Christy Culp at the Wheel
Article in the Sunday Tribune Review.
Saxonburg ceramics show sets the table for art
By Rex Rutkoski, VALLEY NEWS DISPATCH
Sunday, August 29, 2010
Saxonburg Area Artist Co-Op: "Setting the Table: Contemporary Ceramics Dines In," opening Sept. 4 with a meet-the-artist wine-and-cheese reception, and continuing through Oct. 2.
In an era when we are more attached to electronic devices than people, muses Christy Culp, a timeless art form like ceramics can provide "a human connection."
Having beautiful, useful objects created by another human being can bring happiness, says the North Buffalo artist and Deer Lakes High School art teacher. It certainly provides that connection for her, she says, "because I value what another person has made."
There will be much to value, she believes, in the exhibit she has organized at Saxonburg Area Artist Co-Op: "Setting the Table: Contemporary Ceramics Dines In," opening Sept. 4 with a meet-the-artist wine-and-cheese reception, and continuing through Oct. 2.
The exhibit, which will bring together the work of about 20 potters from the Alle-Kiski Valley and throughout Western Pennsylvania, will feature a fully appointed dinner table, reminiscent of a Thanksgiving dinner without the turkey, on which each artist was asked to design a place setting of dinnerware or accompanying serving piece, such as a pasta bowl, butter dish, serving platter, drinking vessels, candlestick and teapots.
Culp says it showcases the rich and diverse techniques of the potters -- from salt-fired pieces, colorful majolica ware to wood-fired work. She first saw the concept presented at the National Council for the Education of the Ceramics Arts. "I was impacted greatly by its simplicity and diversity," she says.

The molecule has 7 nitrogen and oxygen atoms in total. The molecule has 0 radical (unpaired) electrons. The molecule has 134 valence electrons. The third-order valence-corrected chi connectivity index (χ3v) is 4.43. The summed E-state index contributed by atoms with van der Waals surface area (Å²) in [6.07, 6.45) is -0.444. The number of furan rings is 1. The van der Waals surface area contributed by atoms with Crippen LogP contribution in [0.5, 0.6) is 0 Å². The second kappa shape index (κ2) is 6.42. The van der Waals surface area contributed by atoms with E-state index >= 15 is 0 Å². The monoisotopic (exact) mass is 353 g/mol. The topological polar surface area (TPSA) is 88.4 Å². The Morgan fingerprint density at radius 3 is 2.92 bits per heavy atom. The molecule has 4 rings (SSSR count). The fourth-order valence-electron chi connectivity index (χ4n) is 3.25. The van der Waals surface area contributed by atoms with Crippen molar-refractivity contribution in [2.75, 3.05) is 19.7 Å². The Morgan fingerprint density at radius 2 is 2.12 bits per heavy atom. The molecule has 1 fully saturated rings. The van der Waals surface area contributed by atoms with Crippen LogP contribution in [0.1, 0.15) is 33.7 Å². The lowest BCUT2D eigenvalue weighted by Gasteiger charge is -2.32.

"Every single artist has a different technique, material, style and approach to clay and their ideas of what a plate, bowl and cup look like." The "incredibly different" interpretations are what can make such a show memorable, she says.
"I hope the public is awe-struck by what a little bit of clay can be made into," says Culp, who graduated in 1978 from Ford City High School and in 1991 from Indiana University of Pennsylvania. A Manor Township native, she has taught at Kittanning Middle School, West Hills Elementary and St. Joseph High School.
It is possible to make an argument that ceramics is the most accessible art form in the world, she says. Outside of jewelry, a ceramic piece is interacted with in more ways that any other art form, she adds. "You can mediate on a painting for days, but you can't commune with it," she says. "Feeding yourself from a handmade plate is a ritual; it is part of an interaction that sustains you on a daily basis."
Another impetus for this show, she says, is the trend in cooking and using organic and local food.
"The potters I know are notorious chefs," she says. A few years ago, she was part of a potters group that met regularly to plan a tour event. "We planned the meals before the agenda, and we ate before we conducted business," she recalls.
Everything was served on dishes the artist created or purchased from another potter. "The meals were worthy of the cover of Gourmet magazine, not only because they were delicious but because they were beautifully presented," Culp says. "It doesn't make sense to me to put what I create from vegetables and meat and bread into something made from a machine. If I am going to show up at your home for dinner, I am going to honor the meal by putting my contribution in a dish that was handcrafted."
Nancy Smeltzer of Smicksburg can relate. In addition to working in clay for 19 years, she has been involved in food and dining for almost 40, since her early years as an apprentice chef in New Orleans. "Making my work has always been with thoughts of its use for the everyday ritual of eating and drinking," says Smeltzer, who is entering a teapot and a tumbler or flower vase. "Making tea in a teapot and serving to friends or family elevates this everyday activity to an almost spiritual one," she adds. "When someone buys my work and says, 'We make tea in your teapot everyday,' or 'I make the best pie using your pie plate,' then I am energized to continue my work with clay."